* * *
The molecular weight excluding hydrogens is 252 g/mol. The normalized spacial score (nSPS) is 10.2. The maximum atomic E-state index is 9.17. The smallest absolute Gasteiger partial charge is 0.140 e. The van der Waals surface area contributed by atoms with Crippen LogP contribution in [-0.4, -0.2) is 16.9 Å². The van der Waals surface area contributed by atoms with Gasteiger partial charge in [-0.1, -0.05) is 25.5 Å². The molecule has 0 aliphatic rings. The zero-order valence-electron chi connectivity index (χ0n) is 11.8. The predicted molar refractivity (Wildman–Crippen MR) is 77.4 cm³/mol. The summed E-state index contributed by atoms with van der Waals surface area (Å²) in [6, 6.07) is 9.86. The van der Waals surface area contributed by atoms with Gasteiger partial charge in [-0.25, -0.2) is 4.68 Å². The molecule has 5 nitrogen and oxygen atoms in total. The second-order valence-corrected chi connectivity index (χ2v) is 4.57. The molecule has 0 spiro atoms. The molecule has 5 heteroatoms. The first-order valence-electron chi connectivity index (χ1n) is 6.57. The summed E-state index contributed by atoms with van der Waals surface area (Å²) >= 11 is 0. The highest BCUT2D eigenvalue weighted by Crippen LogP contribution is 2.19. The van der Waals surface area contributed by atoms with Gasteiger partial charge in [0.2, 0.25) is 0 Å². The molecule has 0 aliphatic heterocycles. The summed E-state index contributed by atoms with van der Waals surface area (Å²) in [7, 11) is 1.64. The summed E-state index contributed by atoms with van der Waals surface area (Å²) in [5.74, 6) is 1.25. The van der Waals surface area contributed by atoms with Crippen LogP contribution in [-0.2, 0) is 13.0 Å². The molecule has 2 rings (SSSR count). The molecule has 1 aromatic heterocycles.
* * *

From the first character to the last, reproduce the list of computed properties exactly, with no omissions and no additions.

The molecular weight excluding hydrogens is 252 g/mol. The normalized spacial score (nSPS) is 10.2. The maximum atomic E-state index is 9.17. The smallest absolute Gasteiger partial charge is 0.140 e. The van der Waals surface area contributed by atoms with Crippen LogP contribution in [-0.4, -0.2) is 16.9 Å². The van der Waals surface area contributed by atoms with Gasteiger partial charge in [-0.1, -0.05) is 25.5 Å². The molecule has 0 aliphatic rings. The zero-order valence-electron chi connectivity index (χ0n) is 11.8. The predicted molar refractivity (Wildman–Crippen MR) is 77.4 cm³/mol. The summed E-state index contributed by atoms with van der Waals surface area (Å²) in [6, 6.07) is 9.86. The van der Waals surface area contributed by atoms with Gasteiger partial charge in [-0.25, -0.2) is 4.68 Å². The molecule has 5 nitrogen and oxygen atoms in total. The second-order valence-corrected chi connectivity index (χ2v) is 4.57. The molecule has 0 spiro atoms. The molecule has 5 heteroatoms. The first-order valence-electron chi connectivity index (χ1n) is 6.57. The summed E-state index contributed by atoms with van der Waals surface area (Å²) >= 11 is 0. The highest BCUT2D eigenvalue weighted by Crippen LogP contribution is 2.19. The van der Waals surface area contributed by atoms with Gasteiger partial charge in [0.2, 0.25) is 0 Å². The molecule has 0 aliphatic heterocycles. The summed E-state index contributed by atoms with van der Waals surface area (Å²) in [7, 11) is 1.64. The summed E-state index contributed by atoms with van der Waals surface area (Å²) in [5.74, 6) is 1.25. The van der Waals surface area contributed by atoms with Crippen LogP contribution in [-0.2, 0) is 13.0 Å². The molecule has 2 rings (SSSR count). The molecule has 1 aromatic heterocycles.